I don’t know about you, but I’m old enough to remember a time when baseball did such things as entertain us, bind us, give us daily succor, fill us with hope.
But enough about the steroid era.
Seriously, if the hubbub surrounding ESPN’s “Long Gone Summer” documentary on Mark McGwire and Sammy Sosa accomplished one thing with me, it was making me appreciate the heck out of any year not named 2020.
There have been lots of times when baseball was in a bad way. The Black Sox Scandal of a century ago surely turned many fans away, a sacred trust broken. Along the way since, the game has seen terrible racism, cocaine abuse, collusion among owners, player strikes, a massive steroid scandal and various other outbreaks of cheating.
The National Pastime? Please. That has long been an antiquated notion.
But have you met 2020? It came along like a cement truck driving over an anthill. In many ways, it has been trying and cruel. The absence of sports has only been a small part of it all. Baseball’s confounding inability to pull its head out of its behind and get things going again has been, one supposes, an even smaller part. Still, there’s something about baseball’s role in all this madness that’s wildly offensive.
At a time when so many would appreciate being able to turn to baseball, when it actually could be quite like a “national pastime,” it instead is daring us — all but begging us — to never give a rat’s tail about it again.
If baseball were a meme, it would be “hold my beer”-ing itself.
How’s that Spring Training 2.0 going? It isn’t.
Could it get any worse than having only half a season? Yes, and it will. It’s going to be much worse, it seems.
At once, baseball is completely stuck and yet heading fast toward what might be only a 50-or-so-game season. In that case, the players’ union would be expected to do two things: one, file a grievance against the league for not scheduling as many games as it could have; and two, block the league from the money-making move of expanding this year’s playoffs.
Ownership greed is the primary culprit in my book. Regardless, the product in the above scenario would suffer greatly. It would be like replacing the finest dish on Taylor Street with canned ravioli. And all that weak sauce is splattered against the looming backdrop of what could be, a couple of years hence, an even larger, more damaging dispute between Major League Baseball and its players’ union as billions of dollars in new television revenue roll in.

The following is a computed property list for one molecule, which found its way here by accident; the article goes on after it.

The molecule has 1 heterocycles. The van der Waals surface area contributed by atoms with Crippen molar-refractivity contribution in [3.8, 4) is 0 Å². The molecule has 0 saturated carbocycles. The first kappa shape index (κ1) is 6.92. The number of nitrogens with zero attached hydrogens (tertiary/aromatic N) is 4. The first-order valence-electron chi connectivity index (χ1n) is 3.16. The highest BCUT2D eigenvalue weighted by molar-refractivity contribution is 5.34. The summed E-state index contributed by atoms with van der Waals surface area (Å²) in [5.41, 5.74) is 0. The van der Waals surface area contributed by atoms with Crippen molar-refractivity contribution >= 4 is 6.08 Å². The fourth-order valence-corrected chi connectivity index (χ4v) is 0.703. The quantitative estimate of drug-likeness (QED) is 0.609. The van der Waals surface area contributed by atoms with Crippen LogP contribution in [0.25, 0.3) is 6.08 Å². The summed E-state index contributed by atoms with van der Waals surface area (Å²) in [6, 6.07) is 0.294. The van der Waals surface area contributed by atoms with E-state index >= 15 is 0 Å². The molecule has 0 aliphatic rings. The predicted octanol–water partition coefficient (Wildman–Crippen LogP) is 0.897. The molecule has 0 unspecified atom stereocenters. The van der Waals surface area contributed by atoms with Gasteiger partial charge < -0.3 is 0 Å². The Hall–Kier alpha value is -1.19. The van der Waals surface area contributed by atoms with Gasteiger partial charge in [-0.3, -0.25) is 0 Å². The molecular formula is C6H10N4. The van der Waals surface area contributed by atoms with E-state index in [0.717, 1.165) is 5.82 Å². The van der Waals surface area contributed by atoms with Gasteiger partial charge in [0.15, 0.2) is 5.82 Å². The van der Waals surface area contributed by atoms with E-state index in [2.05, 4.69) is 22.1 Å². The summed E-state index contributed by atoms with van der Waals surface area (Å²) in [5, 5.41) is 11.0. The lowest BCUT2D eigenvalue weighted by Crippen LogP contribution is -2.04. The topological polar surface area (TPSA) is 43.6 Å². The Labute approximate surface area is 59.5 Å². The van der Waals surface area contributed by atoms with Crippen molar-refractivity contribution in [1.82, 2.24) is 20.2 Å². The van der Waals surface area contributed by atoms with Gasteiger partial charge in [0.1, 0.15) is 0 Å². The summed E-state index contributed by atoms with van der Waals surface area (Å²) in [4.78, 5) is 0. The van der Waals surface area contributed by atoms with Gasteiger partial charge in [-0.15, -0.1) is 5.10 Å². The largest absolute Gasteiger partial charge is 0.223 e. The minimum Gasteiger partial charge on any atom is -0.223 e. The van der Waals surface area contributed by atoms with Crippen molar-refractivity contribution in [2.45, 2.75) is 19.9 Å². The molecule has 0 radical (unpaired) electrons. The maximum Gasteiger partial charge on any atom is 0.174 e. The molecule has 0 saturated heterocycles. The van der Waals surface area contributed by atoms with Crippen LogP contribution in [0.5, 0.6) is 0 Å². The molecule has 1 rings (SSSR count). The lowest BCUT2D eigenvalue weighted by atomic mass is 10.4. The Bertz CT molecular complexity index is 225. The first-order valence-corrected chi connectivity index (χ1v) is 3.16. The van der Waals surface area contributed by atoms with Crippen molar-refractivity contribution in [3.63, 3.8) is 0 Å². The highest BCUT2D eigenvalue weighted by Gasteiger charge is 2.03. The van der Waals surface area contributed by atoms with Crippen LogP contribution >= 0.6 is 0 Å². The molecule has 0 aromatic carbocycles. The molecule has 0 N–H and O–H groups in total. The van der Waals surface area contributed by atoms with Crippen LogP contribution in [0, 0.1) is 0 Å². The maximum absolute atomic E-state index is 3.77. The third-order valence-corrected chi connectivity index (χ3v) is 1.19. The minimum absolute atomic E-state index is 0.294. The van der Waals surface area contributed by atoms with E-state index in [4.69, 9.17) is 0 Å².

On Saturday, the MLBPA got huffy in a statement from executive director Tony Clark that concluded: “It unfortunately appears that further [negotiations] with the league would be futile. It’s time to get back to work. Tell us when and where.”
Not to be outdone, the league responded with a late-night statement of its own that began: “We are disappointed that the MLBPA has chosen not to negotiate in good faith over resumption of play after MLB has made three successive proposals that would provide players, Clubs and our fans with an amicable resolution to a very difficult situation caused by the COVID-19 pandemic.”
What commissioner Rob Manfred and his people failed to mention is that those “successive” proposals were all pretty much the same. Minor bumps in percentages of prorated salaries offered came with minor reductions in numbers of games proposed. The exercise was pointless because the league never really took any weight off the scale.
But no matter which side is more to blame, it’s baseball fans who are getting the business end of this fight.
Because it’s not enough that the Astros, Red Sox, Yankees and probably a bunch of other teams are stealing signs.
It’s not enough that the league has a tanking problem. When the Red Sox, Indians and Giants aren’t trying to win, you know things have gotten screwy. And those teams have lots of company. Of course, the Cubs and White Sox front offices know this from first-hand experience.
It’s not enough that a player as talented and ideal as Kris Bryant gets routinely jerked around by his own organization.
It’s not enough to go months of spring and summer without big-league ball games.
No, baseball had to see 2020’s bet and raise it with this offensive, ridiculous, completely unnecessary clown act.
Boy, what fun.